Removing, more safely, the vibration-creating flat spots on the asphalt plant dryer drum ring at Griff Quarry required the combined ingenuity of a working group comprising quarry team members and contractors. Their award-winning idea was to develop a remote grinding ring attachment, operated externally to the guarding around the rotating drum. The group devised a bolt-on frame fitted with a 110 Volt 9” angle grinder, capable of being adjusted to make multiple passes to remove all the flat spots, in enhanced safety. The kit is transferable to all asphalt plants with only minor adjustments.
Runner-up - Tarmac National Contracting, Birtley
Hi Visibility Safety Zones
Recognising the potential night-time vulnerability of site technicians when working away from well-lit paver areas, Tarmac decided that the technician’s own lighting was not sufficiently visible. The solution lay in the provision of LED flares attached magnetically to test equipment and additionally placed on the road surface as a diversion for approaching site traffic. Use of LED flares creates a safe working zone for technicians and is now considered best practice throughout Tarmac National Contracting.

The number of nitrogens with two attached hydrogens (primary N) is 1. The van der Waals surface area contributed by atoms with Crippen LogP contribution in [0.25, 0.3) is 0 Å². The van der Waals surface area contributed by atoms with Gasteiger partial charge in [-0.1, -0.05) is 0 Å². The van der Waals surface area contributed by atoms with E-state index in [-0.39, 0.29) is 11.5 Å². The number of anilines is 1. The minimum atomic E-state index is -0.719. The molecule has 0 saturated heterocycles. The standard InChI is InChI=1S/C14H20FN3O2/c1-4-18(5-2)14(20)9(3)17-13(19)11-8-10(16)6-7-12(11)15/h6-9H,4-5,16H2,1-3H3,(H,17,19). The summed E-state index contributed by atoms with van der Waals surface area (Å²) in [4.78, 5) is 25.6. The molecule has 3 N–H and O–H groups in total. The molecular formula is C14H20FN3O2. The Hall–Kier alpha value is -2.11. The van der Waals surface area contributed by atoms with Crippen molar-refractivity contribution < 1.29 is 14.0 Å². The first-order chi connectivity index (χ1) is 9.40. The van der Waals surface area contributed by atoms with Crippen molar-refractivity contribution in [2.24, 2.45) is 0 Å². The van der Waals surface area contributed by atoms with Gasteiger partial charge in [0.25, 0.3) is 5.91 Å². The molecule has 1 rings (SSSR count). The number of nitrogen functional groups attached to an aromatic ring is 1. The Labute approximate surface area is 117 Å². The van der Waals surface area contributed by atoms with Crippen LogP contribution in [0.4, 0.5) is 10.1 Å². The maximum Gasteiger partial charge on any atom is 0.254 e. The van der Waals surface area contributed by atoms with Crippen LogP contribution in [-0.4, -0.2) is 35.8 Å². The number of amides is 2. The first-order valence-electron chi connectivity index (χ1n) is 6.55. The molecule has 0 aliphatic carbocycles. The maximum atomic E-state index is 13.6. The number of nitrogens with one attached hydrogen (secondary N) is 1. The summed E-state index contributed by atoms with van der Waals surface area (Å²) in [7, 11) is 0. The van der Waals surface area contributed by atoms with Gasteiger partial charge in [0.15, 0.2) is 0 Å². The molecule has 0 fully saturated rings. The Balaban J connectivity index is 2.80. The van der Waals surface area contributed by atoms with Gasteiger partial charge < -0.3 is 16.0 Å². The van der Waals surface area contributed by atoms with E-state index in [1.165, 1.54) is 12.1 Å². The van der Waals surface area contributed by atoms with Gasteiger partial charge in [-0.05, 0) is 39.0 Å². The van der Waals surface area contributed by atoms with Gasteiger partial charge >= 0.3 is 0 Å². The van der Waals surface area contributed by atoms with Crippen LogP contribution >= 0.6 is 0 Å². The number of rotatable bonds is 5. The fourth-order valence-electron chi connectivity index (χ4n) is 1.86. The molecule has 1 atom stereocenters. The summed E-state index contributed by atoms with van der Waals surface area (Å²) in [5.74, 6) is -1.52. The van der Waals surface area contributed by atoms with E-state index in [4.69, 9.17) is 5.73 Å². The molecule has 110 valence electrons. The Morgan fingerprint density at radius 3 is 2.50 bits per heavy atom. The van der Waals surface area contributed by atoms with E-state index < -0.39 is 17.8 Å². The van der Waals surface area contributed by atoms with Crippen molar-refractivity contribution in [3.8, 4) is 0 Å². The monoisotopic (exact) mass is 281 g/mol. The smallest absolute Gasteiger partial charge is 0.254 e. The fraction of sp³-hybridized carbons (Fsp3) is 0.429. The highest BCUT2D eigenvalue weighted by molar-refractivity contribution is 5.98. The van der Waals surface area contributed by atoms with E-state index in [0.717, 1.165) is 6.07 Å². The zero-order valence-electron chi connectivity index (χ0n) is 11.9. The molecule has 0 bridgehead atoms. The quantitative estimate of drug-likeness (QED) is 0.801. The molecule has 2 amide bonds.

2011 Winner - Aggregate Industries - Halton East Works
Bitumen weigh kettle safe working capacity cut-off
During working hours, bitumen is continually circulating from an in-tank submersible pump and is diverted into the weigh kettle by a valve when required. The weigh cells safety interlocks are located under the kettle, but the cells can fail or become clogged with debris. Equally, if the valve ram fails, the kettle fills and the overweigh triggers a signal to turn off the valve which is ineffectual as the valve, in this instance, is inoperable. An independent system that can sense an overfill and shutdown the bitumen pumps has been devised. This comprises the installation of a standard limit switch above the kettle, wired to the bitumen pump controls in the control panel. A bracket is fitted to the limit switch from which is suspended a length of chain and a copper float ball (similar to that found in a domestic water tank). The ball is suspended above the maximum level the bitumen should reach in the kettle and the chain and ball have been selected so that their combined weight holds the switch open. If the bitumen level rises beyond its design maximum, the ball begins to float and the switch closes thus switching off the pumps requiring the system to be reset in the control room. A very simple but effective approach that also facilitates easy daily manual testing.